Expert Author Laurie BrownSmall businesses who are trying to gain advantages during the coming holiday season are being urged to reate a party atmosphere, especially during the Black Friday weekend.

A number of retail experts are making their suggestions known, advising small business owners to think creative, think friendly, think social media this coming season.

The usual suggestions are back:  Offer treats your store would not normally offer customers, such as cookies, hot cider or even a cup of cocoa. Offer free wrapping, or make extra efforts to find an item a customer can't find in one's own store.

Since social is the buzz term, advisers also say use Facebook and Twitter to connect to customers with updates on merchandise, especially including unique items and great deals.

Laurie Brown, considered a “customer service expert,” urges small businesses to really push their message to their community.

Brown says Small Business Saturday — a sponsored event that some retailers should become an ongoing effort for the day after Black Friday — is an opportunity to shine, and in doing so making an impression and hopefully a customer, in the local community, for life.

Gonzaga hosts third annual Family Business conference on June 2

Managing Relationships in Family Business: The Importance of Communication” will be this year's Gonzaga University Family Business Conference focus, which occurs on June 2.

The now-annual conference will feature Andrew Keyt, executive director of the Loyola University Family Business Center. Keyt (in photo) is considered an expert on family-business issues.

The daylong event runs from 7:30 a.m. to 3:30 p.m. in Jepson Center’s Wolff Auditorium.The cost is $195 per family member for the first two registrants, and all subsequent family members are admitted for $45 per person. The event includes a continental breakfast and lunch.

A key part of the day will be a discussion about using and strengthening business communication among family members. Several Spokane family business owners will also be part of the panel.

Attendees should be family members and managers of family owned businesses. The conference is sponsored by Davis Wright Tremaine LLP. To register or for more information, visit www.gonzaga.edu/sbaevents or call Laura Smith at (509) 313-5991or via e-mail at smithl2@jepson.gonzaga.edu.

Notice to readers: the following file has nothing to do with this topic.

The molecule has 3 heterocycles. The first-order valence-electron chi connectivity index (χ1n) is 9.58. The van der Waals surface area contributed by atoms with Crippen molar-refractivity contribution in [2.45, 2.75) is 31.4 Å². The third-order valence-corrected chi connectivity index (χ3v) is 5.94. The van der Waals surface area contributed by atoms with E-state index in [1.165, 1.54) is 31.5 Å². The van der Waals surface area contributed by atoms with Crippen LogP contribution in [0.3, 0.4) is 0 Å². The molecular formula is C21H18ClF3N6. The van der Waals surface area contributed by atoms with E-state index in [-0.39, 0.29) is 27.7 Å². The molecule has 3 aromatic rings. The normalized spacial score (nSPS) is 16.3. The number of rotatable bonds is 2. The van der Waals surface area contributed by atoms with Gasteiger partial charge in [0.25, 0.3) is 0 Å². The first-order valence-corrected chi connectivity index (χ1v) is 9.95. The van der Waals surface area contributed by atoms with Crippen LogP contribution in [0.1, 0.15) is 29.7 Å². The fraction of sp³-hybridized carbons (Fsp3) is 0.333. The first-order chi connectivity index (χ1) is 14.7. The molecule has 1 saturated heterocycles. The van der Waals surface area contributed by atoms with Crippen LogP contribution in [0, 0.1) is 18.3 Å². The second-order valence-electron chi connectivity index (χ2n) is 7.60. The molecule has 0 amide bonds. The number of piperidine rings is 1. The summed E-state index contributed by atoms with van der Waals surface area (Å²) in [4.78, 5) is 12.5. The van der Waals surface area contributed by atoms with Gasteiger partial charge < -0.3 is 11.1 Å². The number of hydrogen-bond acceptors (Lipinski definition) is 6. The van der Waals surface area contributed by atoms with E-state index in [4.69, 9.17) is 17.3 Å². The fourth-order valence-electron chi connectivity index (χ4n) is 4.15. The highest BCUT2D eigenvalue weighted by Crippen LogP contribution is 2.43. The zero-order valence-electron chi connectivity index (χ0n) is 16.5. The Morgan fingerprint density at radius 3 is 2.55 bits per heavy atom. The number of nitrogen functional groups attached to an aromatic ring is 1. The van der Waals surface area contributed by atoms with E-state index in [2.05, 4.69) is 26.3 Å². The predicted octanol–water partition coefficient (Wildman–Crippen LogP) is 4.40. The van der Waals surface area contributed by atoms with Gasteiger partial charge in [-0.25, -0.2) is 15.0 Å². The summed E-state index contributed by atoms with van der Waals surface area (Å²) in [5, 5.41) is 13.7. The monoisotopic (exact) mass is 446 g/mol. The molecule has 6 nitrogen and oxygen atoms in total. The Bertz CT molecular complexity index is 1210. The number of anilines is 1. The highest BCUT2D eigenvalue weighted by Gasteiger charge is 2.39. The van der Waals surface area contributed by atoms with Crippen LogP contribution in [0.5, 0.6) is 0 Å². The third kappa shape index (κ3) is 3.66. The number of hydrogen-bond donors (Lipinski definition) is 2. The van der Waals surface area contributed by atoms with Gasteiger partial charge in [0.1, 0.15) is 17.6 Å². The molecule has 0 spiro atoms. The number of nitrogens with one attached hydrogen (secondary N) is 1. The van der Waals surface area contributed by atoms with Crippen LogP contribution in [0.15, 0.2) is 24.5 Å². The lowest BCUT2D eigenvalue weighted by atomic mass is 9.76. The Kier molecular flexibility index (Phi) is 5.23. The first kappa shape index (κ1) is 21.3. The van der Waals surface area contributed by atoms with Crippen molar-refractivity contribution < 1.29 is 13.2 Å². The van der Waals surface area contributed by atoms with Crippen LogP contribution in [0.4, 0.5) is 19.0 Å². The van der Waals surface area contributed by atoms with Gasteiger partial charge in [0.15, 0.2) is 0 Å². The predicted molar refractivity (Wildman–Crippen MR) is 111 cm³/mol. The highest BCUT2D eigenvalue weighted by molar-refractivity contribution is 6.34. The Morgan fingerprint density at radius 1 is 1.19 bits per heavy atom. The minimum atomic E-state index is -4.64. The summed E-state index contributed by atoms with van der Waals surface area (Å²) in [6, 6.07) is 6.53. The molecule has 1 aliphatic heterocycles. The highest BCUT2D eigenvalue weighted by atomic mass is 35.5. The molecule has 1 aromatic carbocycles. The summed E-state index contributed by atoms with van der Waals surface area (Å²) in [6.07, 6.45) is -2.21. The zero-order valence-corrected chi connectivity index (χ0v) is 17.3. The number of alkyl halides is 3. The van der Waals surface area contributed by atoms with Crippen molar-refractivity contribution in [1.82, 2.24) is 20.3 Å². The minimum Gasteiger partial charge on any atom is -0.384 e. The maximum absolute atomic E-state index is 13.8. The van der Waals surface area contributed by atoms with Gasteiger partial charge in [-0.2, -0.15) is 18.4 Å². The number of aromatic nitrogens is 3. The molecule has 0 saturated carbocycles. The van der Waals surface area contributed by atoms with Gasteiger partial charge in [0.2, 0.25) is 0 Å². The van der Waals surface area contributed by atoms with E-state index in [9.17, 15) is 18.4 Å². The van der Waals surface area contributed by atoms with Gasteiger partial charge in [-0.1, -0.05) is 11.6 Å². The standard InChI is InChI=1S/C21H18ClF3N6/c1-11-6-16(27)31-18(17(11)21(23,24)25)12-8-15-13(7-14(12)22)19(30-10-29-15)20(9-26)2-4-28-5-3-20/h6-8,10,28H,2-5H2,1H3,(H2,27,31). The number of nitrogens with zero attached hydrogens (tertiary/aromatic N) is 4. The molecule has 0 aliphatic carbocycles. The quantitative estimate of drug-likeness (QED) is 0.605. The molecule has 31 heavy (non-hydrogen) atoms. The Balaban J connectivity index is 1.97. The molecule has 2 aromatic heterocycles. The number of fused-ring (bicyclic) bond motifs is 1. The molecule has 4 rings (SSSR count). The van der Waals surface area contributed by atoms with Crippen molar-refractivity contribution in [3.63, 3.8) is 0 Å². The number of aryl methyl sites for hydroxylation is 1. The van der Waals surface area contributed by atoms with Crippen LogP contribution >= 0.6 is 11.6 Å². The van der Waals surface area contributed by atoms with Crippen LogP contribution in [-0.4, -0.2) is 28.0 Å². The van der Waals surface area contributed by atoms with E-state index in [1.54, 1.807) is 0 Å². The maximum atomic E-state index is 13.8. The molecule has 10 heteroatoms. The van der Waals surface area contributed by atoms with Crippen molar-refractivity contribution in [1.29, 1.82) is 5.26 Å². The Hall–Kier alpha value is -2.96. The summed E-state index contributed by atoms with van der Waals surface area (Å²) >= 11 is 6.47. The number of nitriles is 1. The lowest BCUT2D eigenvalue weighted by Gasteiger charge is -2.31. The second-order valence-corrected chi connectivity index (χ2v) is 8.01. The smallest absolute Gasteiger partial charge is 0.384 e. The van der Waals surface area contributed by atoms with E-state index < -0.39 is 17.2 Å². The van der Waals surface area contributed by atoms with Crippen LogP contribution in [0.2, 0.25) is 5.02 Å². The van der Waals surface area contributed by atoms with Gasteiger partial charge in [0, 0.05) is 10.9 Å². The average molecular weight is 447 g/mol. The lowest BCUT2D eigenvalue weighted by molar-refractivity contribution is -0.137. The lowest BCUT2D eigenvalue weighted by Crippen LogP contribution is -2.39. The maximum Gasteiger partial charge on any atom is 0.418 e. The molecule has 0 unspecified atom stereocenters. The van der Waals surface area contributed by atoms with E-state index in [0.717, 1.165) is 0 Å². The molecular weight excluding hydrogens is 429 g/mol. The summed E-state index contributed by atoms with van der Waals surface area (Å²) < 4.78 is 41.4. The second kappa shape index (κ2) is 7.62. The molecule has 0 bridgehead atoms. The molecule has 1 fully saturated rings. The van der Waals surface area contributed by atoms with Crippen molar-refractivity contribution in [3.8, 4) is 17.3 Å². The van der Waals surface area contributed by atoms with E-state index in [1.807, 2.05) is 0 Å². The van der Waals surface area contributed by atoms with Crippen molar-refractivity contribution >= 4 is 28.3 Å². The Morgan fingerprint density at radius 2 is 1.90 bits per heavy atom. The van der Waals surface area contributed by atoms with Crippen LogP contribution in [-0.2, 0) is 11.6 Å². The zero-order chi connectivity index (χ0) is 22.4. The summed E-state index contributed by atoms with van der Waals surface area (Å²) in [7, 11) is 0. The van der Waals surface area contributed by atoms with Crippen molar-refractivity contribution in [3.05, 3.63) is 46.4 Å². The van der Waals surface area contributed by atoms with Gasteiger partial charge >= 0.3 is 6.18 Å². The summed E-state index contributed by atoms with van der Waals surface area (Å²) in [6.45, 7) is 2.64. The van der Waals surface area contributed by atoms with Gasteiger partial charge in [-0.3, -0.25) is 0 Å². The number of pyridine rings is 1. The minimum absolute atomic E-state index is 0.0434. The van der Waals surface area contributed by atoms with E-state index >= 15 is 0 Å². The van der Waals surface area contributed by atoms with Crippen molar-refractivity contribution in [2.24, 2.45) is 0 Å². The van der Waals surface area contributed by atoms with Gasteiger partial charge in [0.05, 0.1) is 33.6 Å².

WA Lege Day 46: Baumgartner hazed as ‘too sexy’

OLYMPIA — The Senate passed Spokane Republican Mike Baumgartner's first bill easily Thursday, but not before the traditional hazing of a freshman member.

As sponsor of SB 5500, Baumgartner got to move for its passage late Thursday morning, and decided to address head-on a source of notoriety in the early weeks of his freshman year: being named one of the Inland Northwest's Sexiest People by the Pacific Northwest Inlander.

He set himself up for the razzing that was coming by describing the bill — which requires agencies consider the economic impact of their rules on small businesses, seek business input on those rules and actually listen to that input — as a handsome and debonaire proposal to cure an unsightly problems. “Bold is beautiful,” he concluded.

Sen. Janea Holmquist Newbry, R-Moses Lake, didn't take issue with the bill. Instead, she took the floor to play a few seconds of “I'm Too Sexy” from her cell phone into the microphone. Sen. Jerome Delvin, R-Richland, said took issue with her selection, saying it should have been the version by Alvin and the Chipmunks.

“I'm glad you're bringing sexy back to the Senate,” Sen. Steve Hobbs, D-Lake Stevens, said. “I hope you can give me some of your tips.”

Sen. Margarita Prentice, D-Renton, serving as the body's President Pro Tem, later expressed some false surprise: “The president was not aware that there was a shortage of sexy men.”

As is traditional, Baumgartner had gifts delivered to all senators' offices to mark his first speech. He actually sent two, a bottle of Latah Creek's “Spokane Blush” wine, with a quote from G.K. Chesterton about working together, and a lump of coal. His wife is pregnant with their first child and due in June, he said.

“If we don't get out of here in time to see my baby born, I'm taking the wine back and you can keep the coal.”

The session is due to end April 24, but a special session will be called if legislators can't settle on a way to cut an estimated $4.6 billion from the 2011-13 budget. Some legislative staff have been told to be prepared to work through June.

A Valentine’s Day date with the tax man